the light of traffic conditions.
(2.) Never pass on curves or
at hill crests.
(3.) Keep in line when caught
in a long line of cars. Jockeying
in and ' out of the right-hand
traffic lane is dangerous in con
(4.) Avoid driving if drow
sy. Have an alternate driver, or
stop at the side of the road for
(5.) Observe traffic regula
tionsat all times.
"Our first post-war Labor
Day holiday period need not
be marred by tragic traffic ac
cidents if individual drivers
will accept their responsibilities
in avoiding them," Farrell said.
A. S. Akers is negotiating for the
lot just north of the R, L. Benge
residence and it is stated he plans
erection of a duplex on the pro
perty. The lot is one tendered by
Mr. and Mrs. Benge as a site for
proposed Morrow county hospital.
It is nicely loocated and should be
about the right piece of ground for
the type of building Mr. Akers
contemplates putting up.
GETS DISTRICT RANGER JOB
Earl Simonton, assistant ranger
in .the Heppner district since last
t-eiie, vvaau. tn.'j. win iuave neie
Saturday to take up his new duties.
The house occupied by the Simon
tons has been purchased by Mr.
and Mrs. J. L. Hall who will take
possession the first of the week.
SHERMAN AGENT TO JUDGE
County Agent Leroy Wright of
Sherman county will come to Hep
pner Sept. 8 to judge the exhibits
of the Morrow county 4-H beef
FIGHT DESCHUTES FIRE
Glen Parsons and Earl Simonton
of the Heppner ranger distrtict
were called to Jefferson county to
assist in fighting the Mt. Jefferson
Queen's Dance to
Marking the concluding chapter
in a series of dances held since late
July, the Queen's dance will bring
the pre-Rodeo social season to a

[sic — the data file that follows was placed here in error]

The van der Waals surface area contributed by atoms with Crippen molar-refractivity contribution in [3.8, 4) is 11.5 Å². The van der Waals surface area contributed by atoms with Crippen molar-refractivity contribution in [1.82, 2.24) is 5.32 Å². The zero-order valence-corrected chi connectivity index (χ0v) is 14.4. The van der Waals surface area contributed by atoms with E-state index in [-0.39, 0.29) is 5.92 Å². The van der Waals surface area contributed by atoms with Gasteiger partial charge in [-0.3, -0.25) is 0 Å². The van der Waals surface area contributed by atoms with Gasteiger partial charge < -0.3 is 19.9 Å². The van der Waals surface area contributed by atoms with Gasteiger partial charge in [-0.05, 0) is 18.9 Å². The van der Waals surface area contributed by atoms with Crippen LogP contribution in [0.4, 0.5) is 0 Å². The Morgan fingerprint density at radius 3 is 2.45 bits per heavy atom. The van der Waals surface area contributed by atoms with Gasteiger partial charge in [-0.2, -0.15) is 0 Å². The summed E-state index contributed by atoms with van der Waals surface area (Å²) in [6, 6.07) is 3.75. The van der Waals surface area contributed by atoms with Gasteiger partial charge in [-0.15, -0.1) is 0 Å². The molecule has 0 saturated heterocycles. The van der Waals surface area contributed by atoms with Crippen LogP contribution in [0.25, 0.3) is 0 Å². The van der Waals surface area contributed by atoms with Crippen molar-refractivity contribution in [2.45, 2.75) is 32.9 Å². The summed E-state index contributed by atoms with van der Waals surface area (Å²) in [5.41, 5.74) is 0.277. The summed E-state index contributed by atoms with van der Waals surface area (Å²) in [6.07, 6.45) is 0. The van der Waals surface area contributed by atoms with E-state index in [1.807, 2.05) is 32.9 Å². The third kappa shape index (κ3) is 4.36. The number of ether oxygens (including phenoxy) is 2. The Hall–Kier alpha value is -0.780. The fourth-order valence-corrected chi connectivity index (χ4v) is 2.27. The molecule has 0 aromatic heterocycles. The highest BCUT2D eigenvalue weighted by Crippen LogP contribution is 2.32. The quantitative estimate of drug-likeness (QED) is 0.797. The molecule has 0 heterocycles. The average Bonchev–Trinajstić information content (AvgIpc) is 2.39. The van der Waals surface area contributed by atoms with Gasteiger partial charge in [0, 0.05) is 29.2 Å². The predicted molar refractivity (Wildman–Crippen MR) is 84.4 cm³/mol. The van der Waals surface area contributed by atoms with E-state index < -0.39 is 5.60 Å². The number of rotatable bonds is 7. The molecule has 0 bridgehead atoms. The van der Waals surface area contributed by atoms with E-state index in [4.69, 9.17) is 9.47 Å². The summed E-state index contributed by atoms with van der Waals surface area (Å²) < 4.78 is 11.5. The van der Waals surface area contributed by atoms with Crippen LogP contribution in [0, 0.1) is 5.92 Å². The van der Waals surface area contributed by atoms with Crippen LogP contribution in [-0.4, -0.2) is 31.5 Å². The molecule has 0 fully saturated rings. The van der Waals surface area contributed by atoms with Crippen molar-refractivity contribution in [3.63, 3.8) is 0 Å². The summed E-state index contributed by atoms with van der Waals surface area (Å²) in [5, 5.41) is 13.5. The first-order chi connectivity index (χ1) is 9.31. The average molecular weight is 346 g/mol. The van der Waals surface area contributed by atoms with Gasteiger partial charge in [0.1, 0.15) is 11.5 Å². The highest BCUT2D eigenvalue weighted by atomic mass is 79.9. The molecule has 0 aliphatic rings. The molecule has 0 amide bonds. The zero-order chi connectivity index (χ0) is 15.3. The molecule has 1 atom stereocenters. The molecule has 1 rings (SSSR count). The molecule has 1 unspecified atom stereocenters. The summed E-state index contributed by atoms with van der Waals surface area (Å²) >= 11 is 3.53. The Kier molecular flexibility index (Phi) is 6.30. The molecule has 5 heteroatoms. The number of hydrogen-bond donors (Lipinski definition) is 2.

close Saturday evening. From then
deo until the show closes Sunday
on everything will be strictly ro
afernoon, Sept. 9. -
Queen Colleen I and her royal
court, Attendants Dorothy, Dar
lene. Joan Marie and Jo Anne, will
be presened in full rodeo dress
and it is urged that all others at
tending the dance dress to carry
out the rodeo tradition. No one will
be barred for not dressing up but
it is felt that cowboy and cowgirl
regalia will be more in keeping
with the spirit of the occasion.
Jim's Cascadians of The Dalles
will be on hand to furnish the mu
sic for the Queen's dance. This mu
sical aggregation has been retained
to play for the Rodeo dances.
Chairman Bob Runnion states
that admission to the Queen's dance
will be the same as at the previous
dances, one dollar for men and 50
cents for women. There will be
an advance in rodeo dance admis
sions, with the men paying $1.50
plus tax. Women's tickets will re
main at 42 plus eight.
A concession has been given the
local Civilian Air Patrol unit to op
erate the refreshment stand at the
fair pavilion. Funds realized from
this venture are to be used by the
CAP in outfitting a recreation hall
for the young people of the com
muniy. SURPRISE PARTY
Mrs. Alex Green was pleasantly
surprised Sunday when two neigh
bor lamilies dropped in after the
morning church service to spend
the afternoon, the occasion being
Mrs. Green's birthday. The nice
part of it twas that the guests
brought their dinners with them
and after disposing of the food
they spent the afternoon visiting.
RETURN FROM CITY
Mr. and Mrs. F. W. Turner were
in Portland for a portion 'of last
week where Mrs. Turner consult